Consquently, after the initial ringdown signal, there are “echoes” from the inner photon sphere. In summary, the signal gets “trapped” in the cavity between the outer and inner photon spheres and leaks out after a time delay \Delta t . Therefore, the characteristic signature of an ultra-compact object without an event horizon is a series of distorted echoes following well after the initial ringdown signal has died away. This is exactly the effect we see in Figure 5.

    6
    Figure 5: Gravitational waveform for the infall of a test particle into a black hole (dotted black line) and an ECO (red line). The initial ringdown caused by the ringing of the outer photon sphere are present for both the black hole and ECO signal. The pulse then travels inward and is either absorbed by the event horizon (in the black hole case) or bounces off the inner photon sphere in the ECO case, leading to subsequent echoes in the signal. Figure 3 in paper.

    Colliding Boson Stars

    Now, we are ready to tackle the next topic of the paper: colliding boson stars. This scenario is complementary to the echo signatures found in the ringdown of ECOs; here the purpose is to investigate gravitational waves produced by fairly viable ECOs (boson stars) rather than more contrived objects such as wormholes or gravastars.

    8
    A model of ‘folded’ space-time illustrates how a wormhole bridge might form with at least two mouths that are connected to a single throat or tube.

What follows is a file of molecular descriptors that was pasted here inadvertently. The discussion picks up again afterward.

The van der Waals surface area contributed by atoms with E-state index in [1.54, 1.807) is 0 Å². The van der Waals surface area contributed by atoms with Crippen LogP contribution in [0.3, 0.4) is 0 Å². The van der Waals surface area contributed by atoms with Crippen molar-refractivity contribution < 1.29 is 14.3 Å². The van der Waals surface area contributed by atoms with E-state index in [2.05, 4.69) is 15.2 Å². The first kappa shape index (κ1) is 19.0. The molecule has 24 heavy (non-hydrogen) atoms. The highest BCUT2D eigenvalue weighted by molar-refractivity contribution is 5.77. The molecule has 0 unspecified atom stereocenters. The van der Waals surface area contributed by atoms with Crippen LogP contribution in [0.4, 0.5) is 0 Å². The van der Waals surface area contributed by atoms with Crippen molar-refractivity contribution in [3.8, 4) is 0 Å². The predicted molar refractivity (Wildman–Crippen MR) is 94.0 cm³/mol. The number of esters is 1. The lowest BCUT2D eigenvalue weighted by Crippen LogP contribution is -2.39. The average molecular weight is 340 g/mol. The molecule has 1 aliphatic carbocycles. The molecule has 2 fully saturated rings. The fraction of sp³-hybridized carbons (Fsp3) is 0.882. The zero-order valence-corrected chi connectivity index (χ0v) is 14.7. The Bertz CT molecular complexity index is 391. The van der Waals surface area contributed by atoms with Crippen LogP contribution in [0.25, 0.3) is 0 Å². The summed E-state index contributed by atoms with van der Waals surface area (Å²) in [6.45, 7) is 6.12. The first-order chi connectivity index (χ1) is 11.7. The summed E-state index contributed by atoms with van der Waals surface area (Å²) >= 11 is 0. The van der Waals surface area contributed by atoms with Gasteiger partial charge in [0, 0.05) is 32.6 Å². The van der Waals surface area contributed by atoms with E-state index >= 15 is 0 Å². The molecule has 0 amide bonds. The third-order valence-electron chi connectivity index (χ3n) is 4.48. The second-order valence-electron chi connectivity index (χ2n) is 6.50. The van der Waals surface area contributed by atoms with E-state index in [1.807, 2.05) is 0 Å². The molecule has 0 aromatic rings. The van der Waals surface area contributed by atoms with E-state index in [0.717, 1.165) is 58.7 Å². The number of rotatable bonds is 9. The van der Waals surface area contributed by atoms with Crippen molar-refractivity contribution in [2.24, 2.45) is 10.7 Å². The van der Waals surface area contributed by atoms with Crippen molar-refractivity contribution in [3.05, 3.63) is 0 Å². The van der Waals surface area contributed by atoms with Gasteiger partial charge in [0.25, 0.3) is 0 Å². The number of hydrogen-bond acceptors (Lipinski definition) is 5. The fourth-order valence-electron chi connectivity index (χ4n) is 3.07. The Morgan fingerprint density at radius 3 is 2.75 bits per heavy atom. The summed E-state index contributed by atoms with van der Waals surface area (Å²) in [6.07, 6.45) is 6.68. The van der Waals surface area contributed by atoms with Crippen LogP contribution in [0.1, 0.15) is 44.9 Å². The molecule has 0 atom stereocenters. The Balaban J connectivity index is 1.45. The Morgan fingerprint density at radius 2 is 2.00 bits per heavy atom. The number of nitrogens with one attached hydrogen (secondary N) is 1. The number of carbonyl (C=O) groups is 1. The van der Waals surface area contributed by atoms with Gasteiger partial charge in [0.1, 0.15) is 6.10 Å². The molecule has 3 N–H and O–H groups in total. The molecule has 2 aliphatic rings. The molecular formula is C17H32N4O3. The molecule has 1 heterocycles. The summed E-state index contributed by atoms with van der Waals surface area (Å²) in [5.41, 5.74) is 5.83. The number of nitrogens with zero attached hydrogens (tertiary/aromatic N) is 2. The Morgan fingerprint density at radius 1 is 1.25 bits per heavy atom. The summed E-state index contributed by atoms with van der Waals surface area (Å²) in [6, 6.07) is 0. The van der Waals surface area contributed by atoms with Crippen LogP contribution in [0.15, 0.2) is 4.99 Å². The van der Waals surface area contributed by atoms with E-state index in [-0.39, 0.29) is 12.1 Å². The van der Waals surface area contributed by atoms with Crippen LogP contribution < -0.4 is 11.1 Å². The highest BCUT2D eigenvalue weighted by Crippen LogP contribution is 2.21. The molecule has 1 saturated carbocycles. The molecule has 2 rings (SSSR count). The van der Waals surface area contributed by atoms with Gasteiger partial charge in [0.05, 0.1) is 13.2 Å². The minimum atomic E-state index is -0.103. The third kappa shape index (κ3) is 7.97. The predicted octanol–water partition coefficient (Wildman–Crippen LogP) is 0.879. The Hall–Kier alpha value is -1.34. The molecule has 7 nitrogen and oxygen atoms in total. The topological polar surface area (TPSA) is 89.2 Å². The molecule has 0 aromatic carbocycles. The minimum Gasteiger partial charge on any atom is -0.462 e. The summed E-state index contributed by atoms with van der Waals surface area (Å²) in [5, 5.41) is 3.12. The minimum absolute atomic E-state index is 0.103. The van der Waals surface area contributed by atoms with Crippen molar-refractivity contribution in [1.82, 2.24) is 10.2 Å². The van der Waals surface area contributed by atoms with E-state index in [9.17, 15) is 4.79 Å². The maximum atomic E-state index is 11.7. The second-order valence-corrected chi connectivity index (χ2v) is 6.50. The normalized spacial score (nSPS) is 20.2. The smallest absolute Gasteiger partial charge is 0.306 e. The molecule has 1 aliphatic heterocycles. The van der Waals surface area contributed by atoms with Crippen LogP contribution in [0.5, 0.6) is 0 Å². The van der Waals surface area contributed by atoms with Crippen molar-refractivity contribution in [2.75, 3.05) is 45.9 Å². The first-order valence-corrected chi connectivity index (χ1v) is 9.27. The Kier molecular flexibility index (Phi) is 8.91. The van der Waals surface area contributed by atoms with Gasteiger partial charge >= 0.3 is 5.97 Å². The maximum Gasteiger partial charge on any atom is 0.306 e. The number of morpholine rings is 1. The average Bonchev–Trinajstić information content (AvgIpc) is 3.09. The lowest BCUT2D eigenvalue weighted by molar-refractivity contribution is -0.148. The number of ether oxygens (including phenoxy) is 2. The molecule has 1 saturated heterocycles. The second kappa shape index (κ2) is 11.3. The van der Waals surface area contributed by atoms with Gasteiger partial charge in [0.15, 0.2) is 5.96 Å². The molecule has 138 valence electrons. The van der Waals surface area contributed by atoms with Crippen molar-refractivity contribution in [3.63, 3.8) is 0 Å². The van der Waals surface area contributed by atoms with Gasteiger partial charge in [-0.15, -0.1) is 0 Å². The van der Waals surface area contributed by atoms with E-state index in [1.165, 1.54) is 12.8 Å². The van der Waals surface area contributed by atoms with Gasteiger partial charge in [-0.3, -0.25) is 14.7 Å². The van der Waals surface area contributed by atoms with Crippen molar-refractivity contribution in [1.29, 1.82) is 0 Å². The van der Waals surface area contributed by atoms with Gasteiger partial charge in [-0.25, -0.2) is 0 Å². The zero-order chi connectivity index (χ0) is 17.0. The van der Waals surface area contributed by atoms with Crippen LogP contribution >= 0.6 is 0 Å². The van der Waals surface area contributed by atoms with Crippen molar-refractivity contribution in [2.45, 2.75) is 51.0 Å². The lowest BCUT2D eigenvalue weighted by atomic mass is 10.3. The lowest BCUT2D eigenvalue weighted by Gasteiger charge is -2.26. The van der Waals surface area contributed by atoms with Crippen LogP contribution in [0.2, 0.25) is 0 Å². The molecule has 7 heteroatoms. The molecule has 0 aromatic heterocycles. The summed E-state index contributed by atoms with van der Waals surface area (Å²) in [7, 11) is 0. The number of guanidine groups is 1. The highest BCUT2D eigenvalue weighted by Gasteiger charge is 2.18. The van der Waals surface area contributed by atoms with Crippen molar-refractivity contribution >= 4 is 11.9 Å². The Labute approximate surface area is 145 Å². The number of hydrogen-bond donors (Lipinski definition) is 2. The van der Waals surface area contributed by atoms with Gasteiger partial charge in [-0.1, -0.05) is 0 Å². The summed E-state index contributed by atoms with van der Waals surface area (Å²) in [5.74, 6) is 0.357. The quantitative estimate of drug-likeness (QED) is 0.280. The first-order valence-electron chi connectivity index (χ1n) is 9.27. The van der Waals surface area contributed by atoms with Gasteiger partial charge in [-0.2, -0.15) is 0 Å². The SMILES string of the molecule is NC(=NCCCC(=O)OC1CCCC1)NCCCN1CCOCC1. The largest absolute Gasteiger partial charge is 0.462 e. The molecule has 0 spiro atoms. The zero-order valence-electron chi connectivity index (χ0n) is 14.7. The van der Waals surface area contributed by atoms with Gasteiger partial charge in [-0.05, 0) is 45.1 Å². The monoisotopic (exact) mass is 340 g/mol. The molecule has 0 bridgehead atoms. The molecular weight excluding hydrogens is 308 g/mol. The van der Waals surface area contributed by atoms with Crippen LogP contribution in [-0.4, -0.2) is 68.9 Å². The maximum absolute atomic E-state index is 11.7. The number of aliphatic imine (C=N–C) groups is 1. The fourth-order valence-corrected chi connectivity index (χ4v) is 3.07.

Credit: edobric | Shutterstock

    7
    https://futurism.com/the-gravastar-an-alternative-to-black-holes/

    The authors answer the question of whether boson stars can mimic black holes in different scenarios.

    Boson stars are in general much less compact than black holes and therefore only very finely-tuned boson stars will actually have a photon sphere, so the echo effects discussed in the previous section are only marginally relevant here. Nonetheless, boson star collisions exhibit distinctive and sometimes quite exotic behaviour that is qualitatively different to black hole collisions with the same masses. In certain cases, the two stars actually annihilate during the merger, while in other scenarios there is a repulsive force between the stars so they bounce back and forth until they lose all their kinetic energy and settle back into a binary.

    The phenomena discussed in this paper are quite exotic. However, it is important to remember that gravitational wave astronomy gives us, more than ever before, the opportunity for exciting and unexpected discoveries which challenge known physics – and we need to be proactive in looking for them!